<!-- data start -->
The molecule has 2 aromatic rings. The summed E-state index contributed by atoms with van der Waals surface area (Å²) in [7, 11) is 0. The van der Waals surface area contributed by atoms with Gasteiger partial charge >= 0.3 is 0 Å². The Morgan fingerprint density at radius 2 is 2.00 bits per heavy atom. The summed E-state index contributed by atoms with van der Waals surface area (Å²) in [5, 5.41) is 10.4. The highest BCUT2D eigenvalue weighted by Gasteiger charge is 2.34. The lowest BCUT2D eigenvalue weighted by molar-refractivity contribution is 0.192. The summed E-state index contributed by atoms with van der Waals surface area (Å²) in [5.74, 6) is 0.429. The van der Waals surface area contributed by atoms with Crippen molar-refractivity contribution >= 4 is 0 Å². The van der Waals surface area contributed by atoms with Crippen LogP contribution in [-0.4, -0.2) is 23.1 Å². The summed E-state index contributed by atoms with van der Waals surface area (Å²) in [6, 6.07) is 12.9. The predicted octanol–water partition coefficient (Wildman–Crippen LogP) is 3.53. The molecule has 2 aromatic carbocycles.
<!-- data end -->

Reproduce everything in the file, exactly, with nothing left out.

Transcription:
The molecule has 2 aromatic rings. The summed E-state index contributed by atoms with van der Waals surface area (Å²) in [7, 11) is 0. The van der Waals surface area contributed by atoms with Gasteiger partial charge >= 0.3 is 0 Å². The Morgan fingerprint density at radius 2 is 2.00 bits per heavy atom. The summed E-state index contributed by atoms with van der Waals surface area (Å²) in [5, 5.41) is 10.4. The highest BCUT2D eigenvalue weighted by Gasteiger charge is 2.34. The lowest BCUT2D eigenvalue weighted by molar-refractivity contribution is 0.192. The summed E-state index contributed by atoms with van der Waals surface area (Å²) in [5.74, 6) is 0.429. The van der Waals surface area contributed by atoms with Crippen molar-refractivity contribution >= 4 is 0 Å². The van der Waals surface area contributed by atoms with Crippen LogP contribution in [-0.4, -0.2) is 23.1 Å². The summed E-state index contributed by atoms with van der Waals surface area (Å²) in [6, 6.07) is 12.9. The predicted octanol–water partition coefficient (Wildman–Crippen LogP) is 3.53. The molecule has 2 aromatic carbocycles.